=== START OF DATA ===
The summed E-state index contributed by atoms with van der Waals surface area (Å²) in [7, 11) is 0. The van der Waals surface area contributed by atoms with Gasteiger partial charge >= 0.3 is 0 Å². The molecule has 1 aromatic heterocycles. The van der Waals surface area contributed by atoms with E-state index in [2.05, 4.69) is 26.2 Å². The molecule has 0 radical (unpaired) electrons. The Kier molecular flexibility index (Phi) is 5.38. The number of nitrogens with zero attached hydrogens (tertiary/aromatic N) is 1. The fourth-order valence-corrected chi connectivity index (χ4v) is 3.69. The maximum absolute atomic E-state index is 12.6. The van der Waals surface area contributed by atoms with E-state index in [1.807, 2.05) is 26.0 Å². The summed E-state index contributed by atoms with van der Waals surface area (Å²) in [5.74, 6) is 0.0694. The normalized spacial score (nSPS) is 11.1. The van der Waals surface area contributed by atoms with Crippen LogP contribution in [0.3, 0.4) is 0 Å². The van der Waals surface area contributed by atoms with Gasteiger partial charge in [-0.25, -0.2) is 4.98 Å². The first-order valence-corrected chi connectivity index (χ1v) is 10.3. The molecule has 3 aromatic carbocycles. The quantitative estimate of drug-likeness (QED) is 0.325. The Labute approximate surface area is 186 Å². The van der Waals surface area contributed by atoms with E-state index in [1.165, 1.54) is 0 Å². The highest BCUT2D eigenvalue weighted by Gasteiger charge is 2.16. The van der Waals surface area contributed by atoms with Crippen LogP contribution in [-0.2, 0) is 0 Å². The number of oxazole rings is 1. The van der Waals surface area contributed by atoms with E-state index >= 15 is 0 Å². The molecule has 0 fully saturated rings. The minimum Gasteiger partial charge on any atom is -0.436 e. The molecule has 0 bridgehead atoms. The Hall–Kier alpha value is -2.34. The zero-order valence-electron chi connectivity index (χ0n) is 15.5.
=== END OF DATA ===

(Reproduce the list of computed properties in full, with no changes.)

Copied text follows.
The summed E-state index contributed by atoms with van der Waals surface area (Å²) in [7, 11) is 0. The van der Waals surface area contributed by atoms with Gasteiger partial charge >= 0.3 is 0 Å². The molecule has 1 aromatic heterocycles. The van der Waals surface area contributed by atoms with E-state index in [2.05, 4.69) is 26.2 Å². The molecule has 0 radical (unpaired) electrons. The Kier molecular flexibility index (Phi) is 5.38. The number of nitrogens with zero attached hydrogens (tertiary/aromatic N) is 1. The fourth-order valence-corrected chi connectivity index (χ4v) is 3.69. The maximum absolute atomic E-state index is 12.6. The van der Waals surface area contributed by atoms with E-state index in [1.807, 2.05) is 26.0 Å². The summed E-state index contributed by atoms with van der Waals surface area (Å²) in [5.74, 6) is 0.0694. The normalized spacial score (nSPS) is 11.1. The van der Waals surface area contributed by atoms with Crippen LogP contribution in [0.3, 0.4) is 0 Å². The van der Waals surface area contributed by atoms with Gasteiger partial charge in [-0.25, -0.2) is 4.98 Å². The first-order valence-corrected chi connectivity index (χ1v) is 10.3. The molecule has 3 aromatic carbocycles. The quantitative estimate of drug-likeness (QED) is 0.325. The Labute approximate surface area is 186 Å². The van der Waals surface area contributed by atoms with E-state index in [1.165, 1.54) is 0 Å². The highest BCUT2D eigenvalue weighted by Gasteiger charge is 2.16. The van der Waals surface area contributed by atoms with Crippen LogP contribution in [-0.2, 0) is 0 Å². The number of oxazole rings is 1. The van der Waals surface area contributed by atoms with E-state index >= 15 is 0 Å². The molecule has 0 fully saturated rings. The minimum Gasteiger partial charge on any atom is -0.436 e. The molecule has 0 bridgehead atoms. The Hall–Kier alpha value is -2.34. The zero-order valence-electron chi connectivity index (χ0n) is 15.5.